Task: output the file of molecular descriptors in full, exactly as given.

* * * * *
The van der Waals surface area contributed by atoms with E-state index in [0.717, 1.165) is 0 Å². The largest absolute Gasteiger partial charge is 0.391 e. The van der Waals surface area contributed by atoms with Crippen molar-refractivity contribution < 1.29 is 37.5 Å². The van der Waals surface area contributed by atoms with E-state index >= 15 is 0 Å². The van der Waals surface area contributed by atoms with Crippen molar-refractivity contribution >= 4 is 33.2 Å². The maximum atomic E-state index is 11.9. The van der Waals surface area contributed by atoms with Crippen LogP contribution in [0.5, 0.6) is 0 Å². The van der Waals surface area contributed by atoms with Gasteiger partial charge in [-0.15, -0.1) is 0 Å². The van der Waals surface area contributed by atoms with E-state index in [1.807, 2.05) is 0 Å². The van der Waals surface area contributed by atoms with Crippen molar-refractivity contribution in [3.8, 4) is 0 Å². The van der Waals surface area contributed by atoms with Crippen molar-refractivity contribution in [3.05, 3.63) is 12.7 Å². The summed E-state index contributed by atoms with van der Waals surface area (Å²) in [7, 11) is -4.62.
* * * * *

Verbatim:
The van der Waals surface area contributed by atoms with E-state index in [0.717, 1.165) is 0 Å². The largest absolute Gasteiger partial charge is 0.391 e. The van der Waals surface area contributed by atoms with Crippen molar-refractivity contribution < 1.29 is 37.5 Å². The van der Waals surface area contributed by atoms with E-state index >= 15 is 0 Å². The van der Waals surface area contributed by atoms with Crippen molar-refractivity contribution >= 4 is 33.2 Å². The maximum atomic E-state index is 11.9. The van der Waals surface area contributed by atoms with Crippen LogP contribution in [0.5, 0.6) is 0 Å². The van der Waals surface area contributed by atoms with Gasteiger partial charge in [-0.15, -0.1) is 0 Å². The van der Waals surface area contributed by atoms with E-state index in [1.807, 2.05) is 0 Å². The van der Waals surface area contributed by atoms with Crippen molar-refractivity contribution in [3.8, 4) is 0 Å². The van der Waals surface area contributed by atoms with Crippen molar-refractivity contribution in [3.05, 3.63) is 12.7 Å². The summed E-state index contributed by atoms with van der Waals surface area (Å²) in [7, 11) is -4.62.